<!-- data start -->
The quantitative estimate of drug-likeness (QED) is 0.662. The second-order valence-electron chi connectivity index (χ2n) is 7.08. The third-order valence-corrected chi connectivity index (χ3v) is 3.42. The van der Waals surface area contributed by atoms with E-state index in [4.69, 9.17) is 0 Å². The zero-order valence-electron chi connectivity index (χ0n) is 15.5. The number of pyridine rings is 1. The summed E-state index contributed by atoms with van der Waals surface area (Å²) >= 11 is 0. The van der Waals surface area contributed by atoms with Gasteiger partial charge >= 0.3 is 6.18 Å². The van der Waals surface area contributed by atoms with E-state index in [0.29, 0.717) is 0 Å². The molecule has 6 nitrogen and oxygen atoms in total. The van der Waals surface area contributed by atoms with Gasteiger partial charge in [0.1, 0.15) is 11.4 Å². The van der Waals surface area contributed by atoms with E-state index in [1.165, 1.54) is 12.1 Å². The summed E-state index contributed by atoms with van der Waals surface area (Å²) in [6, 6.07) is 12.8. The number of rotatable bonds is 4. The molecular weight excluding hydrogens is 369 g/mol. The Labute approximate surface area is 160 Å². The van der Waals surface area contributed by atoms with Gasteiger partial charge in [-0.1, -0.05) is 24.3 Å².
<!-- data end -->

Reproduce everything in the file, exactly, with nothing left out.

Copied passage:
The quantitative estimate of drug-likeness (QED) is 0.662. The second-order valence-electron chi connectivity index (χ2n) is 7.08. The third-order valence-corrected chi connectivity index (χ3v) is 3.42. The van der Waals surface area contributed by atoms with E-state index in [4.69, 9.17) is 0 Å². The zero-order valence-electron chi connectivity index (χ0n) is 15.5. The number of pyridine rings is 1. The summed E-state index contributed by atoms with van der Waals surface area (Å²) >= 11 is 0. The van der Waals surface area contributed by atoms with Gasteiger partial charge >= 0.3 is 6.18 Å². The van der Waals surface area contributed by atoms with E-state index in [0.29, 0.717) is 0 Å². The molecule has 6 nitrogen and oxygen atoms in total. The van der Waals surface area contributed by atoms with Gasteiger partial charge in [0.1, 0.15) is 11.4 Å². The van der Waals surface area contributed by atoms with E-state index in [1.165, 1.54) is 12.1 Å². The summed E-state index contributed by atoms with van der Waals surface area (Å²) in [6, 6.07) is 12.8. The number of rotatable bonds is 4. The molecular weight excluding hydrogens is 369 g/mol. The Labute approximate surface area is 160 Å². The van der Waals surface area contributed by atoms with Gasteiger partial charge in [-0.1, -0.05) is 24.3 Å².